“But you have approached to [spiritual] Zion, a mountain and city of the living God—the heavenly Jerusalem; and to myriads of angels, a full assembly; and to a congregation of firstborns, having been enrolled in the heavens; and to a Judge who is God of all; and to spirits of the righteous made perfect; and to a Mediator of a new covenant—Jesus; and to a blood of sprinkling speaking something better than Abel.”—Heb. 12:18-24, Diaglott

Don’t look backward to the Law, Paul urged the Jewish brethren. The Law, with its fleshly mediator and priesthood and animal sacrifices that failed to give life, merely pointed to a higher and far more glorious spiritual arrangement with a better Mediator and a spiritual priesthood, and which is guaranteed to give life to the world because of the better sacrifice provided by Jesus.

As the Law Covenant was typical of the New Covenant in its other features, so also was it typical of the New Covenant in the circumstances surrounding its inauguration. And thereby we are informed that the inauguration of the New Covenant, with its promised blessings for all the families of the earth, is near. For the conditions accompanying the institution of the Law Covenant pictured events that are occurring with greater and greater frequency all about us in the world today, and which therefore foretell that the time for the institution of the New Covenant is at hand.

We recall that prior to announcing the terms and conditions of the Law Covenant, Jehovah God descended on Mount Sinai in a thick cloud and in fire in the presence of the people, and the whole mountain shook violently. When Moses spoke to God, the Lord answered by a voice that put fear into the hearts of the people—so much so, that they “intreated that the word should not be spoken to them any more.”—Heb. 12:19

In the Scriptures, fire is a symbol of destruction; clouds picture trouble, confusion, and fear; mountains signify kingdoms; thunders and lightnings represent the angry voice of Jehovah God; and the shaking of the mountain indicates the removal of kingdoms. All these symbols are used in the many prophecies that describe the Day of the Lord [Jehovah], or Time of Trouble, with which Jesus said this present Gospel Age would end. (Matt. 24:3,21) They picture the coming destruction by Jehovah God in his wrath of the godless kingdoms that control the social, economic, and ecclesiastical arrangements of this present evil world, in preparation for the establishment in the earth of the millennial reign of Christ and his church for the blessing of all the families of the earth.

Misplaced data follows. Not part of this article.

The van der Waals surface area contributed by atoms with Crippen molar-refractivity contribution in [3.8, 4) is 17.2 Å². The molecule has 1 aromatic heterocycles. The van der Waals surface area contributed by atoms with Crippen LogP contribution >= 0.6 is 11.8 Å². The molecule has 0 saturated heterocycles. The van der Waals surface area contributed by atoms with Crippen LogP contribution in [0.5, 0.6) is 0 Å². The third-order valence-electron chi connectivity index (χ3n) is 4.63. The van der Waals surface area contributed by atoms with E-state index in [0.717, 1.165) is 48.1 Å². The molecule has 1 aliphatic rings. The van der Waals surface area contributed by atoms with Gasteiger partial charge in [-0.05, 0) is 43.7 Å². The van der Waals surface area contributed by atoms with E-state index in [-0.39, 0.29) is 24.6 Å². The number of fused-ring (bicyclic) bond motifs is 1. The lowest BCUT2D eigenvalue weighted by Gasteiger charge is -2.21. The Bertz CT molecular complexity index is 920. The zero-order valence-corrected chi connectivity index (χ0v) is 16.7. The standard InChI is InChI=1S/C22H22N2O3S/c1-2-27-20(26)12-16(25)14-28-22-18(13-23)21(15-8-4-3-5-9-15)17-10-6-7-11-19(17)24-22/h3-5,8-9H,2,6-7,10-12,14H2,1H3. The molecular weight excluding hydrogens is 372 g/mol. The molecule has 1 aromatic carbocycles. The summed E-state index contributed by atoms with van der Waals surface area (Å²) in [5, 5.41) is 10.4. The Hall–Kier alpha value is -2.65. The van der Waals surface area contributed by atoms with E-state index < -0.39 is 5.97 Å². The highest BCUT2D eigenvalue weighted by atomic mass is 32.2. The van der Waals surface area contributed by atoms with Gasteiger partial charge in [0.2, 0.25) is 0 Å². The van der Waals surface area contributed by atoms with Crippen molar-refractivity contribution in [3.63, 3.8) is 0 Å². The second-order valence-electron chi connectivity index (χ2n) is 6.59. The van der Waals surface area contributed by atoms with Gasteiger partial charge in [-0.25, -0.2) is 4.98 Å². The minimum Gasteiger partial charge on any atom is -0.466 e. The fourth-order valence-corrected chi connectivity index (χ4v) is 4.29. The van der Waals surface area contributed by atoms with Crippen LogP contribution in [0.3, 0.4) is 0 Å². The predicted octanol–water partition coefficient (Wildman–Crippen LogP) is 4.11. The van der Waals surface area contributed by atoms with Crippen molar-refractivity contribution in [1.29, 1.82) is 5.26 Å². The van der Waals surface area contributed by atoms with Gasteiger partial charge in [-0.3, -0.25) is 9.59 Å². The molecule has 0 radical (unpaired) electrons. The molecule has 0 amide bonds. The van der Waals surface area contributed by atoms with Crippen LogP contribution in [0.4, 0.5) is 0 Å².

One of these prophecies is that given to us by the Apostle Peter. He writes, “The day of the Lord [Jehovah] will come as a thief in the night; in the which the heavens shall pass away with a great noise, and the elements shall melt with fervent heat, the earth also and the works that are therein shall be burned up. … Nevertheless we, according to his promise, look for new heavens and a new earth, wherein dwelleth righteousness.”—II Pet. 3:10,13

The psalmist wrote, “The Lord [Jehovah] reigneth; let the earth rejoice; let the multitude of isles be glad thereof. Clouds and darkness are round about him: righteousness and judgment are the habitation of his throne. A fire goeth before him, and burneth up his enemies round about. His lightnings enlightened the world: the earth saw, and trembled. The hills melted like wax at the presence of the Lord [Jehovah], at the presence of the Lord of the whole earth.”—Ps. 97:1-5

The Prophet Zephaniah said, “The great day of the Lord [Jehovah] is near, it is near, and hasteth greatly, even the voice of the day of the Lord; the mighty man shall cry there bitterly. That day is a day of wrath, a day of trouble and distress, a day of wasteness and desolation, a day of darkness and gloominess, a day of clouds and thick darkness, a day of the trumpet and alarm against the fenced cities, and against the high towers. And I will bring distress upon men, that they shall walk like blind men, because they have sinned against the Lord.”—Zeph. 1:14-17

The Prophet Isaiah describes in graphic language this same time of trouble in which the unjust social and false ecclesiastical elements of this world shall be destroyed. He says, “The foundations of the earth [society] do shake. The earth is utterly broken down, the earth is clean dissolved, the earth is moved exceedingly. The earth shall reel to and fro like a drunkard, and shall be removed like a cottage; and the transgression thereof shall be heavy upon it; and it shall fall, and not rise again. And it shall come to pass in that day, that the Lord shall punish the host of the high ones that are on high, and the kings of the earth upon the earth.”—Isa. 24:18-21